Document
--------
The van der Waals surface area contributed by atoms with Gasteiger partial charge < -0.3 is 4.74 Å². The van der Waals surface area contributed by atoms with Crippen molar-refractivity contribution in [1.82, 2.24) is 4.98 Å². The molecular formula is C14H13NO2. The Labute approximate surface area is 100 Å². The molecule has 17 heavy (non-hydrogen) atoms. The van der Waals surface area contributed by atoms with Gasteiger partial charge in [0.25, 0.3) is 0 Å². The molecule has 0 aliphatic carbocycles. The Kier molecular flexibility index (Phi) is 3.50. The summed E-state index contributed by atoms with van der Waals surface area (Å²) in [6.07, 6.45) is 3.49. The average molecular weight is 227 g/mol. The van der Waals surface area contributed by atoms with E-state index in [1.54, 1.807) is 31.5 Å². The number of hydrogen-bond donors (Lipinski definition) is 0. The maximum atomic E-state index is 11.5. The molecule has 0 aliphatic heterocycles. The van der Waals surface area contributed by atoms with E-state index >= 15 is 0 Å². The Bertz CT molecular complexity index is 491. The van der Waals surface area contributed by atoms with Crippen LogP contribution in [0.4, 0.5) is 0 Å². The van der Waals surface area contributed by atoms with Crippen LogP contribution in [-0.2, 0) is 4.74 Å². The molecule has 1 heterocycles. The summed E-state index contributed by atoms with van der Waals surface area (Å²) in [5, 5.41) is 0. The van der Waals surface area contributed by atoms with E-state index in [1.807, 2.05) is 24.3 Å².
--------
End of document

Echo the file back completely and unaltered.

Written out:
The van der Waals surface area contributed by atoms with Gasteiger partial charge < -0.3 is 4.74 Å². The van der Waals surface area contributed by atoms with Crippen molar-refractivity contribution in [1.82, 2.24) is 4.98 Å². The molecular formula is C14H13NO2. The Labute approximate surface area is 100 Å². The molecule has 17 heavy (non-hydrogen) atoms. The van der Waals surface area contributed by atoms with Gasteiger partial charge in [0.25, 0.3) is 0 Å². The molecule has 0 aliphatic carbocycles. The Kier molecular flexibility index (Phi) is 3.50. The summed E-state index contributed by atoms with van der Waals surface area (Å²) in [6.07, 6.45) is 3.49. The average molecular weight is 227 g/mol. The van der Waals surface area contributed by atoms with E-state index in [1.54, 1.807) is 31.5 Å². The number of hydrogen-bond donors (Lipinski definition) is 0. The maximum atomic E-state index is 11.5. The molecule has 0 aliphatic heterocycles. The van der Waals surface area contributed by atoms with E-state index >= 15 is 0 Å². The Bertz CT molecular complexity index is 491. The van der Waals surface area contributed by atoms with Crippen LogP contribution in [0.4, 0.5) is 0 Å². The van der Waals surface area contributed by atoms with Crippen LogP contribution in [-0.2, 0) is 4.74 Å². The molecule has 1 heterocycles. The summed E-state index contributed by atoms with van der Waals surface area (Å²) in [5, 5.41) is 0. The van der Waals surface area contributed by atoms with E-state index in [1.807, 2.05) is 24.3 Å².